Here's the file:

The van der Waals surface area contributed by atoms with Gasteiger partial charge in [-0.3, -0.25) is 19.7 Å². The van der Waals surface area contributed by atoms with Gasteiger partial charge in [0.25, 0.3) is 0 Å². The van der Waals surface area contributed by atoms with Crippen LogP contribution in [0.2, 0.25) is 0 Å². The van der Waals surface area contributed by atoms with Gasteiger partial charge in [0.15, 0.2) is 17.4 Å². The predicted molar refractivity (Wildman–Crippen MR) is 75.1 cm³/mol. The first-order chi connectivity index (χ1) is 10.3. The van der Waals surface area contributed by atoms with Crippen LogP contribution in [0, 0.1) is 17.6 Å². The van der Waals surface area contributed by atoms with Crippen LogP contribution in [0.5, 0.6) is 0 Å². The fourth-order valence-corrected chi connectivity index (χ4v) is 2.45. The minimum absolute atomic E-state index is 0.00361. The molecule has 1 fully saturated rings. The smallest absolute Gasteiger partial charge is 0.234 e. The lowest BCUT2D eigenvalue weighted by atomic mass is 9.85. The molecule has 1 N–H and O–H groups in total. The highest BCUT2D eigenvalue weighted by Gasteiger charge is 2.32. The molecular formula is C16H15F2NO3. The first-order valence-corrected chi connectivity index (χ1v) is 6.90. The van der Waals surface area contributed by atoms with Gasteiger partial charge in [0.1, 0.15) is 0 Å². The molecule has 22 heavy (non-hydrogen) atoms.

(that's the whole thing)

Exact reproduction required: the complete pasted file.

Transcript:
The van der Waals surface area contributed by atoms with Gasteiger partial charge in [-0.3, -0.25) is 19.7 Å². The van der Waals surface area contributed by atoms with Gasteiger partial charge in [0.25, 0.3) is 0 Å². The van der Waals surface area contributed by atoms with Crippen LogP contribution in [0.2, 0.25) is 0 Å². The van der Waals surface area contributed by atoms with Gasteiger partial charge in [0.15, 0.2) is 17.4 Å². The predicted molar refractivity (Wildman–Crippen MR) is 75.1 cm³/mol. The first-order chi connectivity index (χ1) is 10.3. The van der Waals surface area contributed by atoms with Crippen LogP contribution in [0, 0.1) is 17.6 Å². The van der Waals surface area contributed by atoms with Crippen LogP contribution in [0.5, 0.6) is 0 Å². The fourth-order valence-corrected chi connectivity index (χ4v) is 2.45. The minimum absolute atomic E-state index is 0.00361. The molecule has 1 fully saturated rings. The smallest absolute Gasteiger partial charge is 0.234 e. The lowest BCUT2D eigenvalue weighted by atomic mass is 9.85. The molecule has 1 N–H and O–H groups in total. The highest BCUT2D eigenvalue weighted by Gasteiger charge is 2.32. The molecular formula is C16H15F2NO3. The first-order valence-corrected chi connectivity index (χ1v) is 6.90. The van der Waals surface area contributed by atoms with Gasteiger partial charge in [0.1, 0.15) is 0 Å². The molecule has 22 heavy (non-hydrogen) atoms.